by Jon Krakauer. (Review by Ryan).
I knew that it would be a personal and disturbing experience to read Jon Krakauer’s Missoula, having lived there for almost four years. This point was hammered home on the first page as I read about a person I had personally met (this person was neither victim nor villain). The trend continued as each description of every building on campus, downtown bar, and neighborhood of the town I called my home was described. Described as the scene of a crime. Several crimes actually. In Missoula, Krakauer takes a hard look at how our society and its institutions treat the crime of rape, its victims, and its perpetrators.
If you are like me and have personal, often fond connections to the city of Missoula, Montana, this book can distort your worldview. The first thing to know is that this book is not an attack on Missoula in particular, but rather rape on and around colleges and universities in general. Missoula just served as a profound case study, but as the book points out, Tallahassee, Ann Arbor, Boulder, or even Princeton could have filled the same role. Missoula is not unique in its problems with rapes on college campuses, though that isn’t really a good thing.
Throughout the book, the reader will follow a series of rapes that occurred between 2009 and 2013. All of the victims interviewed for the book are college students, though not necessarily all from the University of Montana. Krakauer lays out the pertinent facts of what happened in each case – reader be warned: these stories told in plain speak are disturbing and upsetting to read – and then proceeds to describe the almost-as-traumatic experience victims face trying to report and find support after their victimization.
Much to the chagrin of many hardcore University of Montana alumni and Grizzly fans, many of the stories in the book involve Grizzly football players (though not all). What becomes extremely disturbing as the stories unfold, is the truly remarkable resources that the community assembles to shield beloved football players from facing the consequences of crimes they commit. For example, legions of character witnesses come out of the woodwork for the Griz athletes, prestigious defense attorneys take on their cases either pro bono or as a result of generous Grizzly boosters. In the most extreme case that made my jaw drop, a Missoula county deputy prosecutor, who was in charge of prosecuting sexual intercourse without consent crimes, not only declined to charge a rape case, but even showed up uninvited to a university disciplinary hearing to testify in defense of the alleged rapist. (This highly inappropriate maneuver didn’t sway the university court, which still expelled the student). After this, she resigned from the county attorney’s office and then joined the legal defense team defending the star quarterback when he was accused of rape. After successfully getting him acquitted of these charges, she leveraged the popularity she gained with jubilant Missoulians, happy to have their Griz back to full strength, elected her to the county attorney position she still holds to this day.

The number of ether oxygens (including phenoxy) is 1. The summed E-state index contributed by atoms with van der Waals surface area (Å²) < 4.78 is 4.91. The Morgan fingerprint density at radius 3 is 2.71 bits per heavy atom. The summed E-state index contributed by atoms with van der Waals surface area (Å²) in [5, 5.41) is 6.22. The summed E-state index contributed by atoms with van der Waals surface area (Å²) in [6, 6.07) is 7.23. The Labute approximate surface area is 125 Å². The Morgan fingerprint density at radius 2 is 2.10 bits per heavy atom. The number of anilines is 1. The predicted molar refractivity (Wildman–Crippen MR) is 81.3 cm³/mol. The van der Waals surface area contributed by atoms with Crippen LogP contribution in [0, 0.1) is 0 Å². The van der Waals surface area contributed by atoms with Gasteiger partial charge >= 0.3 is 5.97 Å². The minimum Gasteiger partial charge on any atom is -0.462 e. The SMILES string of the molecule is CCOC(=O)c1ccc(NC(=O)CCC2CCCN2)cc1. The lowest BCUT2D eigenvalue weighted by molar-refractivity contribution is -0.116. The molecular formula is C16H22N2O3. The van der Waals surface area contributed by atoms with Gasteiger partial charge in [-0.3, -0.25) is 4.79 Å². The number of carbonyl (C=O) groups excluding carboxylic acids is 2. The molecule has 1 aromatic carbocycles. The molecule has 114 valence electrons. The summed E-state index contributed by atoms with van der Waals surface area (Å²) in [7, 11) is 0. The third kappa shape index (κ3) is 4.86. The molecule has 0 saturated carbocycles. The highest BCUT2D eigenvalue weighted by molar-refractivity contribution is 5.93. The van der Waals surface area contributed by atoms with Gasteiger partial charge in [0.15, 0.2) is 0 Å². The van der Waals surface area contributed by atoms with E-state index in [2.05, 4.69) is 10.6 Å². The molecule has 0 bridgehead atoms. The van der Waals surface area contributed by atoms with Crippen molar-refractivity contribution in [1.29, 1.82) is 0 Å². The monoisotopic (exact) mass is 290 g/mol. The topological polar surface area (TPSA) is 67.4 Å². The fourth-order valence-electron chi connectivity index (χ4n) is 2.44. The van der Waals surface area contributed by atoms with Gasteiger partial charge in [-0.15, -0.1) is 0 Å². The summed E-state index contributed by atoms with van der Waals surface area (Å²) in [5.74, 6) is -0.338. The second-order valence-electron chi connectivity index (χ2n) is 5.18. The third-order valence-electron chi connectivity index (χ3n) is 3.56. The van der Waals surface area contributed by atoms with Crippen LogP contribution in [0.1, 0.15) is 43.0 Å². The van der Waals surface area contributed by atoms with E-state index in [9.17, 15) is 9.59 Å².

This book is an important read for anyone who can stomach it. While the book is highly disturbing, it is also an uncommonly frank discussion about rape, how victims are treated, and what the lasting effects are on their lives. What is very telling is how many victims end up knowing someone else who was also raped, and finding comfort or advice in their shared pain. This problem is underreported, poorly understood, and generally avoided by most people. Having read this book, I was forced to rethink some of my stereotypes, misconceptions, and straight up ignorances about this crime. I was also forced to try and reconcile my own love for the Montana Grizzlies with the harm their celebrity has done the community. I haven’t watched much Grizzly football since these allegations came down and the coach and athletic director were fired, but now I don’t know if I can ever enjoy Grizzly football the way I did before. This book will challenge you, but you will come out the other side with a broader understanding of a very pressing issue.